ST. LOUIS — Researchers at Saint Louis University's School of Medicine, Arrowhead Pharmaceuticals, and Takeda Pharmaceuticals reported the first effective drug to treat a rare, genetic liver disease.
Alpha1-Antitrypsin (AAT) Deficiency affects 1 in 3,500 births and can cause serve lung disease in adults or liver disease in adults and children. AAT is a protein that is made in the liver and released into the blood in large quantities which helps protect the body when there is an infection.
Symptoms of the deficiency may include shortness of breath and wheezing, repeated infections in the lungs, yellow skin, fatigue, and even death.
The only treatment for this disease, before this research, was a liver transplant.
SLU School of Medicine and Industry Partners reported the first effective drug to treat the disease. Their study "Fazirsiran for Liver Disease Associated with Alpha1-Antitrypsin Deficiency,” was published in the New England Journal of Medicine.
Phase two of the study investigated the safety and efficacy of fazirsiran, an RNA interference drug, with patients between 18 and 75 years old with liver disease associated with alpha1-antitrypsin deficiency.
“This is the culmination of over a decade of work to cure this disease, and a significant part of the work was done here,” said Teckman, who also is director of pediatric gastroenterology and hepatology at SLU. “We have patients come around the country to see SLU’s expert faculty members at SSM Health Cardinal Glennon Children’s Hospital with this disease for care and to participate in our studies.”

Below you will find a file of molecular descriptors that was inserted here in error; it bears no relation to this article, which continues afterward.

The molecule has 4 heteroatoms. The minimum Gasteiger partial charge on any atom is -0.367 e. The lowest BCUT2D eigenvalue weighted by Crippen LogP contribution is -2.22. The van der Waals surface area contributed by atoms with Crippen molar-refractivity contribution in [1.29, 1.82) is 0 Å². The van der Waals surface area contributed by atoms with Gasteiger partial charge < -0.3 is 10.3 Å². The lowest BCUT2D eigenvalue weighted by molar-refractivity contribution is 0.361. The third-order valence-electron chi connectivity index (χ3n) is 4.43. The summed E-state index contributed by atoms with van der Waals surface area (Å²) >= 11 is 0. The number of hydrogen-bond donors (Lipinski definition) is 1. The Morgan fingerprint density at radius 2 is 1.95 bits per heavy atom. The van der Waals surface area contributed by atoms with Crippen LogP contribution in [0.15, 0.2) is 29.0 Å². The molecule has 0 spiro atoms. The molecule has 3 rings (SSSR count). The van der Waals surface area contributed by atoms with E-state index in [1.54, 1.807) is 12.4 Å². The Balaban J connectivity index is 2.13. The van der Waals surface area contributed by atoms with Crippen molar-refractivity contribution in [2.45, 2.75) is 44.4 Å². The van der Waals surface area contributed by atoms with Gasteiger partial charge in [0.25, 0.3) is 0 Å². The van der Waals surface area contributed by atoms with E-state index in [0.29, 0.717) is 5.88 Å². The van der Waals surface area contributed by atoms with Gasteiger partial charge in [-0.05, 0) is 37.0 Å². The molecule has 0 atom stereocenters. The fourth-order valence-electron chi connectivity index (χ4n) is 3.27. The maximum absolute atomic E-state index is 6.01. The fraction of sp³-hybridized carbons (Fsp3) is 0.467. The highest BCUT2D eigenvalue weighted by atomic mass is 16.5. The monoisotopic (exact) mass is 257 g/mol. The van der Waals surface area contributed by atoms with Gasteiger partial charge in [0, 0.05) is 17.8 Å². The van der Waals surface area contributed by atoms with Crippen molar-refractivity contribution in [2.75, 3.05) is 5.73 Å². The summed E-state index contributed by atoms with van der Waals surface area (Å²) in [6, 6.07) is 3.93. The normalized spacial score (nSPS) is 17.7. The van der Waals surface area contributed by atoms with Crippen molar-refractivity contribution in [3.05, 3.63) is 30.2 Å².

Jeffery Teckman, M.D., is a professor of pediatrics and biochemistry and molecular biology who also authored this paper.
Teckman said that many of those who are impacted are often undiagnosed or misdiagnosed with other diagnoses. These would include fatty liver disease, asthma, or smoking-related lung disease.
“When I was in medical school, I learned that reduction in liver fibrosis, or scar tissue in the liver, with AAT deficiency was impossible, but now we see that we can reverse this process in humans with minimal side effects,” Teckman said.
Now, the team will expand the international study to include additional adult patients and children.